Wednesday, April 4, 2012

Elizabeth's Expert Advice: Dying Egg Shells for Easter

Easter is almost here! This means it's time for family dinners, biting the ears off chocolate bunnies (and feeling a little guilty about it), and hunting for Easter eggs - which means you'll love this week's advice on blowing out the insides of eggs and dying them, leaving only a pretty shell to hide amongst your knick knacks. A shell that, if left undiscovered or forgotten, will continue to stay pretty and not a rotting egg mess. Sound good? We think so. 

1. Your supply list is simple: Eggs (make sure they're white), pins or needles, water and containers, and your dye of choice. Here we used Kool-Aid instead of fooling with food coloring or boxes of dye, but the choice is yours. Kool-Aid is simpler than many dyes in that it only requires water - no vinegar. 

2. Using a strong pin or needle, poke a small hole in the top of the egg (the smaller end). The hole should be several millimeters across, but no more.

3. Flip the egg over and on the bottom, poke another, larger hole. This is where the white and yolk will come out, so make sure you give them enough room - perhaps a centimeter or so. Treat your egg very carefully as it's easy to crack or even completely smash the shell during this step. 

4. Holding the egg over a bowl with the smaller hole on top, gently blow into it! Once the whites start to emerge you can just shake the egg until empty.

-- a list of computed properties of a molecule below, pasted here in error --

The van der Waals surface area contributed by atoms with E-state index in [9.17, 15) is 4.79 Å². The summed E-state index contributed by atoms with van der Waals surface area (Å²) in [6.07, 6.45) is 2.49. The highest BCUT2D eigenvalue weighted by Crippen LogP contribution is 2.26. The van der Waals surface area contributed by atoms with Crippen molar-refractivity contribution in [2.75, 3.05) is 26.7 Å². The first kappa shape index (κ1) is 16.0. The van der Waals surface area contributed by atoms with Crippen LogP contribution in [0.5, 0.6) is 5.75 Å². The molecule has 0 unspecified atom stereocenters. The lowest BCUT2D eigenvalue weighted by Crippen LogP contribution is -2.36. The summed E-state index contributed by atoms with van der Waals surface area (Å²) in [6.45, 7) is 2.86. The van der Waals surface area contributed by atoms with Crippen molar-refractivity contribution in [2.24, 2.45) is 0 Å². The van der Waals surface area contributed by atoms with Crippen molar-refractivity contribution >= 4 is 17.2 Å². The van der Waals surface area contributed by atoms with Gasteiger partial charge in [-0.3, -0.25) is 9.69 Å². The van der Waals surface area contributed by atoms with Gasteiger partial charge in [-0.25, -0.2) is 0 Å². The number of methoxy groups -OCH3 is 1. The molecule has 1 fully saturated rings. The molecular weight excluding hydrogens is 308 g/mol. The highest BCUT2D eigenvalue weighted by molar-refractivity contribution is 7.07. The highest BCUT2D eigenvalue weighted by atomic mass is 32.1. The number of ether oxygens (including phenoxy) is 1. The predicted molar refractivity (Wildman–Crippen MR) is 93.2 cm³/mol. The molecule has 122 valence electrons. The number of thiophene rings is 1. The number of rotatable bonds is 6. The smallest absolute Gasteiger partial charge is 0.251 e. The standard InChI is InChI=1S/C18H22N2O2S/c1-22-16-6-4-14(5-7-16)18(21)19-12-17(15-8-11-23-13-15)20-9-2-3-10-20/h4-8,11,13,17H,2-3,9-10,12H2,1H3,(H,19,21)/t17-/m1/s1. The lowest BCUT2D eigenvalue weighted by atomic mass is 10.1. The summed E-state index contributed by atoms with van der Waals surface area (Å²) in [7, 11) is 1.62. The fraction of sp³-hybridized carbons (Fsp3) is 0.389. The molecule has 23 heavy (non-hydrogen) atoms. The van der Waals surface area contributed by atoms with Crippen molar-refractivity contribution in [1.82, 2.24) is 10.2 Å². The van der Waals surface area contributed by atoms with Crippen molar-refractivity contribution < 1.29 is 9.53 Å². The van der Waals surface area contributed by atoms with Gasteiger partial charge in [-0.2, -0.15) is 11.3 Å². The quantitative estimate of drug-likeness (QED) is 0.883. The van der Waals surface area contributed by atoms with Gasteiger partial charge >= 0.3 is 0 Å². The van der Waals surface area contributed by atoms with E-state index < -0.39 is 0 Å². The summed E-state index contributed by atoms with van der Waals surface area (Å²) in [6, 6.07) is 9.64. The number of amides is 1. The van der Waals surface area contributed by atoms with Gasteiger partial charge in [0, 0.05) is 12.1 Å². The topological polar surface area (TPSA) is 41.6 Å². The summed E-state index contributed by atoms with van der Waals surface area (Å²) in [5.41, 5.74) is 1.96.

5. Carefully, but thoroughly, wash and rinse the shells of any whites or yolk.

6. Mix your dyes! If you're using Kool-Aid, assemble your containers and pour each packet into a different one. Add a cup of water to each container, give or take. Less water will result in more vibrant eggs, more will give you soft pastels. 

7. Drop your egg in! You'll notice that it floats on top because it's hollow - just push it down into the water with a spoon until it fills up and stays put. 

8. Allow your egg to soak, varying times according to desired color saturation. This bright persimmon-colored egg soaked for about a minute. 

9. Pull the egg out with a spoon and let the dye drain out of the bottom.

10. Lay it down to rest and dry, handling it as little as possible until the dye sets. It helps to place a cloth or paper towel under your egg carton, since any remaining water in the egg will drip down. 

11. Let the hiding and hunting begin! 

Happy Wednesday, everyone! 

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